It was supposed to be the game that brought the upstart Browns back to Earth. The Oakland Raiders, armed with a punishing pass rush, a mobile quarterback, and talented skill players, looked like more than the Browns could handle. Perhaps most important, the Raiders were coming off a bitter defeat to the mutually-hated Denver Broncos. The Oakland Raiders were talented, experienced, and pissed off.
Maybe too pissed off. On the second play from scrimmage, Tim Couch drops back and zips a quick 17 yard completion to Darrin Chiaverini. A full three seconds later, notorious DE Regan Upshaw and DT mainstay Darrell Russell crash into Couch, sending the second-year QB to the turf. Couch is out cold. It takes the Browns medical crew 10 minutes to revive Tim and help him off the field after the late hit. Upshaw and Russell are off the field a lot quicker than that, booted by the refs for the most blatant late shot since Charles Martin tipped Jim McMahon on his ear in 1986.
In a surprise move, rookie QB Spurgon Wynn trots onto the field. With the Oakland defensive front weakened by the double ejection, Wynn guides the Browns on the first of several long TD drives. Amazingly, Palmer doesn't call a single pass play. Rhett and Prentice combine for 73 yards on the drive. Three series later, the Browns are up 17-0 and the Oakland defensive backfield is fast asleep. Charles Woodson practices Heisman Trophy poses while Marquez Pope dreams up new ways to sabotage his understudy, Johnnie Harris.
And then, Palmer pulls the trigger. First and 10 from the Browns 13 yard line, Wynn drops back and rifles a pass 93 yards through the air to a waiting David Patten in the end zone. The ball is thrown so hard that it creates a sonic boom that deafens Charles Woodson and shatters the glass windows in Al Davis' luxury box. Patten nearly dislocates two fingers catching the ball and plays the rest of the game with his right hand heavily taped. Exasperated, Raiders coach Jon Gruden resorts to his trademark bug-eyed look, frightening children and prompting TV color commentators to make nervous jokes.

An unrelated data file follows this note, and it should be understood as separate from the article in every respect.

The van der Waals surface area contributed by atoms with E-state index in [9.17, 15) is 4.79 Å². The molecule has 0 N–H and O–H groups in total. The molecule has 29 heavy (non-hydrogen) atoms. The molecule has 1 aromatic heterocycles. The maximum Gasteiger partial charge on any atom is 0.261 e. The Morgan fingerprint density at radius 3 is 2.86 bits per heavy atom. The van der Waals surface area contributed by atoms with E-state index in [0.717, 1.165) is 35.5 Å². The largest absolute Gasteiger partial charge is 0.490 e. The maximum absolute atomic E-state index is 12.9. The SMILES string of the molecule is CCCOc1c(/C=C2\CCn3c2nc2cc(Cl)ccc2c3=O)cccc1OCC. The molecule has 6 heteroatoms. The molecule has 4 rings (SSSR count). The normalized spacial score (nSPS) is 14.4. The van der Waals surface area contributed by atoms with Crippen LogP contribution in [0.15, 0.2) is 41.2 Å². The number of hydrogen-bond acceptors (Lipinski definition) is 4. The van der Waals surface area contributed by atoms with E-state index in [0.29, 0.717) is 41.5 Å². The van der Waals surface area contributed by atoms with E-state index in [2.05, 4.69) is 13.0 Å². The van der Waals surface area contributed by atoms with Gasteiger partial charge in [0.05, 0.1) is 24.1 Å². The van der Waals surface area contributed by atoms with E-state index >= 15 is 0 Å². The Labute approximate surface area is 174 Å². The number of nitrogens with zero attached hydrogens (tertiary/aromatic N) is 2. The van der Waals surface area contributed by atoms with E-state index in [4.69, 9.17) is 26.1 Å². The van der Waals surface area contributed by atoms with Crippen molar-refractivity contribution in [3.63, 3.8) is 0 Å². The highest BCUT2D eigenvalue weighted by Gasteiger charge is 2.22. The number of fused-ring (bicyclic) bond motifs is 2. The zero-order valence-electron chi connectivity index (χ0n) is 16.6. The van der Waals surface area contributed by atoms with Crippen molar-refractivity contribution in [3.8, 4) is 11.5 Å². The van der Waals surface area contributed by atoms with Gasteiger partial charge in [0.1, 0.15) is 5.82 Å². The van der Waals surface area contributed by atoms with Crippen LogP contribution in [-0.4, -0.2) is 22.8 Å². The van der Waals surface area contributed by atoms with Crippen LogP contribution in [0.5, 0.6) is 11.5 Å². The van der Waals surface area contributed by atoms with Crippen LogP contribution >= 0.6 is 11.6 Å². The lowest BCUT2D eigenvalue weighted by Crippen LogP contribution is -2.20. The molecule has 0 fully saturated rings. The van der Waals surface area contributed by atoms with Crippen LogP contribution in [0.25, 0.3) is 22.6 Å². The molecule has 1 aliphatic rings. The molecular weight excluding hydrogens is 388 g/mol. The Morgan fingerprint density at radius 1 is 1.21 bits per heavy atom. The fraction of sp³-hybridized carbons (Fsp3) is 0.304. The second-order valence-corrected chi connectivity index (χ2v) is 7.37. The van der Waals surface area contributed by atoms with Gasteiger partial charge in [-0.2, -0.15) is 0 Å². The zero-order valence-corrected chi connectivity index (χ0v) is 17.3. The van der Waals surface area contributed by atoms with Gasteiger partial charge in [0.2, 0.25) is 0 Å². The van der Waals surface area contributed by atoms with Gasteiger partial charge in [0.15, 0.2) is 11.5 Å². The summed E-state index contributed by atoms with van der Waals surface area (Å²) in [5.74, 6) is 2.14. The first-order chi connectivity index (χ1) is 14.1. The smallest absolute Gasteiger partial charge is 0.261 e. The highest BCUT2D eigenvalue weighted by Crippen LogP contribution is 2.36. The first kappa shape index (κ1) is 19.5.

Things are even worse for the Raiders on offense. QB Rich Gannon may be yesterday's darling, but today he's just Rich Gannon. Most of his passes are off target, and the rest are dropped by first-round bust TE Ricky Dudley. By the third quarter, Gannon is gone, lost to a hamstring pull during an ill-advised scramble that loses 22 yards. Enter Bobby Hoying. For the second time in two weeks, the Browns feast on a former Ohio State QB. McCutcheon gets two picks, Fuller one. Even alleged ballhawk Percy Ellsworth gets in on the act, nabbing a wobbly goblin at the Oakland 30 that he runs back for a quick TD.
The fourth quarter has hardly begun, but the Raiders already trail by 150 points. The coliseum crowd consists of exactly six guys in Halloween masks drinking brake fluid and throwing military surplus hand grenades into the end zone. The Goodyear Blimp is seen sinking into the bay, punctured by gunfire from the upper deck seats. The teams play on at the far end of the field as local National Guard units fire tear gas grenades and rubber bullets at the Raider faithful.
Across the country, a light bulb goes on for XFL kingpin Vince McMahon. A quick ten minute cell phone call later, and the deal is done. The Oakland Raiders jump leagues and emerge as the flagship franchise of the new XFL football league. The mid-game defection forces a merciful end to the game. Three days later, Browns on-again, off-again DT Bill Duff is seen trying out for the XFL Raiders club.
Final score? Browns 238, Raiders -27
And that's the way I see it. GMD